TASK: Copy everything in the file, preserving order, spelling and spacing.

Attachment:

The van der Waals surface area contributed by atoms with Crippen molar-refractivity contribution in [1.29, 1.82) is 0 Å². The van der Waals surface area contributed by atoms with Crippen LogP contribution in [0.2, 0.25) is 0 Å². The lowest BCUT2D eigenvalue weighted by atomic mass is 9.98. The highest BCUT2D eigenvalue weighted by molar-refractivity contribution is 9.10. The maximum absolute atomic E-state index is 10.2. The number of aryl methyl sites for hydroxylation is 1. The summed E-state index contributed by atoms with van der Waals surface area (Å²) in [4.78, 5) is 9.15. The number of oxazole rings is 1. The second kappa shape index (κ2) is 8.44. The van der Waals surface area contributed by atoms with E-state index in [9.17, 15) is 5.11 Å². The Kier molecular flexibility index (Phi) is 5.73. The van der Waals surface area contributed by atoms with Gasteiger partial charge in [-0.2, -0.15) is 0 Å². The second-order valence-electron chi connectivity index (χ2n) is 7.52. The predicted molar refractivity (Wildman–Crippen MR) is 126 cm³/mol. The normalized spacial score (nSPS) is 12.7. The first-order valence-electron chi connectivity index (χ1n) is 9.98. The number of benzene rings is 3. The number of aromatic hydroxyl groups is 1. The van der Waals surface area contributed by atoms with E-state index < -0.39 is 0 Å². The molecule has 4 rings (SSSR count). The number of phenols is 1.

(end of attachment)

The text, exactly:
The van der Waals surface area contributed by atoms with Crippen molar-refractivity contribution in [1.29, 1.82) is 0 Å². The van der Waals surface area contributed by atoms with Crippen LogP contribution in [0.2, 0.25) is 0 Å². The lowest BCUT2D eigenvalue weighted by atomic mass is 9.98. The highest BCUT2D eigenvalue weighted by molar-refractivity contribution is 9.10. The maximum absolute atomic E-state index is 10.2. The number of aryl methyl sites for hydroxylation is 1. The summed E-state index contributed by atoms with van der Waals surface area (Å²) in [4.78, 5) is 9.15. The number of oxazole rings is 1. The second kappa shape index (κ2) is 8.44. The van der Waals surface area contributed by atoms with E-state index in [9.17, 15) is 5.11 Å². The Kier molecular flexibility index (Phi) is 5.73. The van der Waals surface area contributed by atoms with Gasteiger partial charge in [-0.2, -0.15) is 0 Å². The second-order valence-electron chi connectivity index (χ2n) is 7.52. The predicted molar refractivity (Wildman–Crippen MR) is 126 cm³/mol. The normalized spacial score (nSPS) is 12.7. The first-order valence-electron chi connectivity index (χ1n) is 9.98. The number of benzene rings is 3. The number of aromatic hydroxyl groups is 1. The van der Waals surface area contributed by atoms with E-state index < -0.39 is 0 Å². The molecule has 4 rings (SSSR count). The number of phenols is 1.